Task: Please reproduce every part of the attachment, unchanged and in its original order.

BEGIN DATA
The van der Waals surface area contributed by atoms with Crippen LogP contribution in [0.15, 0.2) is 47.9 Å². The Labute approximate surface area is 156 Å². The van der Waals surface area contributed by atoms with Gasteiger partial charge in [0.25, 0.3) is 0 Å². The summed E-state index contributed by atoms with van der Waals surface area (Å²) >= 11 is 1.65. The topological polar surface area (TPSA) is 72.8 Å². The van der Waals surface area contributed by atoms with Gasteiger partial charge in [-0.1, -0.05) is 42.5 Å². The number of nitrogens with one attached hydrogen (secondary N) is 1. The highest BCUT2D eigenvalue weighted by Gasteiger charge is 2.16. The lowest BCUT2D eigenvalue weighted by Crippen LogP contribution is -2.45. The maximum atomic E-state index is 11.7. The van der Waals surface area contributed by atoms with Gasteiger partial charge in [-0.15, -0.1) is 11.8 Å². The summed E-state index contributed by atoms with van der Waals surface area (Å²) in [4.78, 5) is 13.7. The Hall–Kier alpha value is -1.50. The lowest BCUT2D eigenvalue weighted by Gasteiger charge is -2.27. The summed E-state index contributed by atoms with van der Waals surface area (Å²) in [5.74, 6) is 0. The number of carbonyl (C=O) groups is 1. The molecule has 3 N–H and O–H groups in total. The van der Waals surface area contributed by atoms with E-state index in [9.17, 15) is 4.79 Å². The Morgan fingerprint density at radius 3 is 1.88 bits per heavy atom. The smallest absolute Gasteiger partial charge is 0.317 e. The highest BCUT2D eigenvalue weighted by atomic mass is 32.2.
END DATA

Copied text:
The van der Waals surface area contributed by atoms with Crippen LogP contribution in [0.15, 0.2) is 47.9 Å². The Labute approximate surface area is 156 Å². The van der Waals surface area contributed by atoms with Gasteiger partial charge in [0.25, 0.3) is 0 Å². The summed E-state index contributed by atoms with van der Waals surface area (Å²) >= 11 is 1.65. The topological polar surface area (TPSA) is 72.8 Å². The van der Waals surface area contributed by atoms with Gasteiger partial charge in [-0.1, -0.05) is 42.5 Å². The number of nitrogens with one attached hydrogen (secondary N) is 1. The highest BCUT2D eigenvalue weighted by Gasteiger charge is 2.16. The lowest BCUT2D eigenvalue weighted by Crippen LogP contribution is -2.45. The maximum atomic E-state index is 11.7. The van der Waals surface area contributed by atoms with Gasteiger partial charge in [-0.15, -0.1) is 11.8 Å². The summed E-state index contributed by atoms with van der Waals surface area (Å²) in [4.78, 5) is 13.7. The Hall–Kier alpha value is -1.50. The lowest BCUT2D eigenvalue weighted by Gasteiger charge is -2.27. The summed E-state index contributed by atoms with van der Waals surface area (Å²) in [5.74, 6) is 0. The number of carbonyl (C=O) groups is 1. The molecule has 3 N–H and O–H groups in total. The van der Waals surface area contributed by atoms with E-state index in [9.17, 15) is 4.79 Å². The Morgan fingerprint density at radius 3 is 1.88 bits per heavy atom. The smallest absolute Gasteiger partial charge is 0.317 e. The highest BCUT2D eigenvalue weighted by atomic mass is 32.2.